The Navy and Marine Corps continue to use the traditional NRA and CMP courses of fire for regular training, as well as for marksmanship competitions. By contrast, the Army trains regular troops by having them shoot at relatively short distances at “pop-up” targets — an approach that has generated much controversy among skilled marksmen and others concerned about the ability of our soldiers to survive on the battlefield.
NRA High Power Rifle and CMP Service Rifle
Most individual and team matches use the 50-shot NRA National Match Course (NMC), 80-shot NRA Regional Match Course (RMC), or CMP Service Rifle equivalent. These events are referred to as “across the course” matches, because they are shot at a variety of distances from the target. Each match, with the exception of the CMP’s three-stage President’s Match, has four stages.
Standing, 200 yds., slow-fire (10 shots in 10 minutes)
Sitting or kneeling, 200 yds., rapid-fire (10 shots in 60 seconds)
Prone, 300 yds., rapid-fire (10 shots in 70 seconds)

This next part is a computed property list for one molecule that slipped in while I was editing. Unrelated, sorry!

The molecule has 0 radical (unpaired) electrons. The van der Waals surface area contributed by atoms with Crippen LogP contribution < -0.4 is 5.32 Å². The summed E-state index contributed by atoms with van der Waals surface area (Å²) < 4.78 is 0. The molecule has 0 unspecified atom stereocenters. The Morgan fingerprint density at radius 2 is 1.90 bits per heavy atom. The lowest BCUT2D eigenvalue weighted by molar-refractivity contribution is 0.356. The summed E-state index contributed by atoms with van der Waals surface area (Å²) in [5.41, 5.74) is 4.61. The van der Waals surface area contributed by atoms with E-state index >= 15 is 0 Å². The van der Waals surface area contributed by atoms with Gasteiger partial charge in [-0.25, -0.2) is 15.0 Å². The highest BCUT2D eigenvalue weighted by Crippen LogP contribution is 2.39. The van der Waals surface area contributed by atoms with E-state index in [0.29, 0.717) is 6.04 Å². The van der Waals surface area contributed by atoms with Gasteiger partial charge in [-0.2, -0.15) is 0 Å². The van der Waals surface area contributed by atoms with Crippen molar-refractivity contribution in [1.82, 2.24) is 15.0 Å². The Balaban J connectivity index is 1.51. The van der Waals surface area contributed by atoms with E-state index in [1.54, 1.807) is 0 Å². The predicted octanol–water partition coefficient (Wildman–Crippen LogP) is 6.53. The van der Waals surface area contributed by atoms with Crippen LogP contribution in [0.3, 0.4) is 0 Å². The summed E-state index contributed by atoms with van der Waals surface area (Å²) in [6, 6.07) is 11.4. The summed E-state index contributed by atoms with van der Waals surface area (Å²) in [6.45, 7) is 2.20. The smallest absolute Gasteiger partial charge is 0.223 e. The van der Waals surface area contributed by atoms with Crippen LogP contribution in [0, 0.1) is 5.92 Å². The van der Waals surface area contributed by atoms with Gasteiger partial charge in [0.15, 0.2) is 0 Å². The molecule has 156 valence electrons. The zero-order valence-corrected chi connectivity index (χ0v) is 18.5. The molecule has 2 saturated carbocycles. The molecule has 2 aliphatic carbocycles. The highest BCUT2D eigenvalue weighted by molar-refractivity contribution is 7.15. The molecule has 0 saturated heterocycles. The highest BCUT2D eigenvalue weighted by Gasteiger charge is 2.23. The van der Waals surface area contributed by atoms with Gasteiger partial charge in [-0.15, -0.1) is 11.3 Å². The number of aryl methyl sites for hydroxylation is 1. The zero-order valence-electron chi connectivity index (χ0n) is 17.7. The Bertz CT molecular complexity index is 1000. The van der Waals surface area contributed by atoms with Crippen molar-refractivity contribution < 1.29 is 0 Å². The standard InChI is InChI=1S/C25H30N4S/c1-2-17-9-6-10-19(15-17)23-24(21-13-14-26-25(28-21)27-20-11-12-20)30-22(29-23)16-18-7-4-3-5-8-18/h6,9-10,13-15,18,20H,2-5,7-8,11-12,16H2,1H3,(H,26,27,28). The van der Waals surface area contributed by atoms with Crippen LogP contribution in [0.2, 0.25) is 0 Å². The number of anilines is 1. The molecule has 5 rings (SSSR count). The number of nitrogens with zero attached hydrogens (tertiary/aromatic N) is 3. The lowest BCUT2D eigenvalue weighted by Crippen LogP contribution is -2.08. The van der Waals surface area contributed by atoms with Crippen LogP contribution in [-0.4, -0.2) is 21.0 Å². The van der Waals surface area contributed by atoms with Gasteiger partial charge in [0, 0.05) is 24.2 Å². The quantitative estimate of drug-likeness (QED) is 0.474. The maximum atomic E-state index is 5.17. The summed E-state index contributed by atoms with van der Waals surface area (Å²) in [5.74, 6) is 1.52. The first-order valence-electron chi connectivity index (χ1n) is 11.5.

Prone, slow-fire, (20 shots in 20 minutes)
For the NRA RMC, the first three stages are doubled. For the CMP President’s Match, the sitting stage is omitted and the 600 yard stage is only 10 shots.
In keeping with the national defense origin and purpose of these events, all civilian and military competitors must use Service Rifles in CMP EIC Matches, and until recently all military competitors have been required to use Service Rifles in the NRA High Power Championship. In other NRA High Power matches, thousands of which are conducted annually throughout the country, military and civilian shooters may compete in either the Service Rifle or NRA Match Rifle categories. (See also NRA Conventional Pistol/Bullseye Pistol information.)
CMP Infantry Trophy TeamCMP National Trophy Infantry Team Match (NTIT)